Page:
2.) SFU - $2 billion per year.

What's the difference between the two studies? The Fraser Institute is more reliable.

-The Fraser study picked 1987 as a date of analysis. Metropolis British Columbia picked 1970 as a date of analysis.
-What is the relevance of a base year? The Fraser study picked 1987 because that's the year Canada's immigration system was being revamped. By picking 1987 the Fraser study is demarcating a difference between a pre and post 1987 immigration system. This effectually compares two different immigration systems to make arguments for what worked and what did not and to suggest how we can fix it. The Metropolis study dates back to 1970 and lumps everything into a single immigration system. By doing so, all the costs of the current immigration system can be masked or ameliorated by previous cohorts of immigrants who brought value to the nation instead of mostly absorbing the benefits. Essentially, MBC (SFU) did not like the results of the argument so they changed the parameters until they satisfied their position. The 1970's immigration system was more selective , had smaller intake levels which was influenced by the nation's economic prospects. Today anyone from anywhere regardless of the economy may enter.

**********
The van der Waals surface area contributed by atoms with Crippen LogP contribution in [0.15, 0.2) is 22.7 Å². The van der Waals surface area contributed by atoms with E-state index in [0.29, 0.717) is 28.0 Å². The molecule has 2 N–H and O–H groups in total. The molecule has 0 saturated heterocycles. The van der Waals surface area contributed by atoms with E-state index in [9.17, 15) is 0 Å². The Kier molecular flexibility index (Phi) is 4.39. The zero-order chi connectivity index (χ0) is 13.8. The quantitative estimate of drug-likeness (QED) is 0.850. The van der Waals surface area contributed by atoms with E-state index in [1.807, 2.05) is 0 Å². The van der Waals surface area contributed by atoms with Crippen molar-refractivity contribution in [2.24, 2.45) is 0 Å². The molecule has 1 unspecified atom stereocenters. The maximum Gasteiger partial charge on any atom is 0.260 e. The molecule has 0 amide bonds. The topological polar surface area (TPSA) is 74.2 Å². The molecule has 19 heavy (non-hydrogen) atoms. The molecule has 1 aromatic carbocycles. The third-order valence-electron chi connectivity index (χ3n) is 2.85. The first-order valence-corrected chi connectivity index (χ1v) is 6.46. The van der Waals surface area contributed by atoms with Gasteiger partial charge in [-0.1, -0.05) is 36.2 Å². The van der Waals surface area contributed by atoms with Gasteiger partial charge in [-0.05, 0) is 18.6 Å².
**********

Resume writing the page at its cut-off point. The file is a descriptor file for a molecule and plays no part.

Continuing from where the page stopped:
In 2012 24 Billion Left Canada.

https://www.thestar.com/news/world/2014 ... to_it.html

I can list more studies detailing the economic issues, but this post would then turn into one giant TDLR. And as I said, I care less about economic reasons and more about not being relegated to a minority status - which will, without a doubt happen in my lifetime in Canada (Vancouver, Toronto)
#14790394
Fennec wrote:I care about culture and homogeneity. I'll gladly pay $200 more for a smartphone. I'll gladly pay more for goods and services in general as opposed to dealing with the consequences of "diversity".

Your concern for the poor working-class didn't last long, did it.

Fennec wrote:What's the difference between the two studies? The Fraser Institute is more reliable.

The paper rather explicitly connects these outcomes to inefficiencies in the Canadian immigration system itself. It's also unfortunate that it doesn't distinguish between the costs of non-refugee immigrants and immigrants, otherwise. Though, the quantitative assessments in all these papers are terrible, in general; they're built more on a reflection of economic first principals than rigorous quantitative analysis: I can accept that the direction of the fiscal consequences of immigrants, in Canada, is probably in the red, though I am more than skeptical of the amount cited.

Nevertheless, to return to the first point, I don't disagree that the immigration system can in Canada could be better established: Your argument rests on it currently being poorly established and not on the inherent characteristics of mass-migration.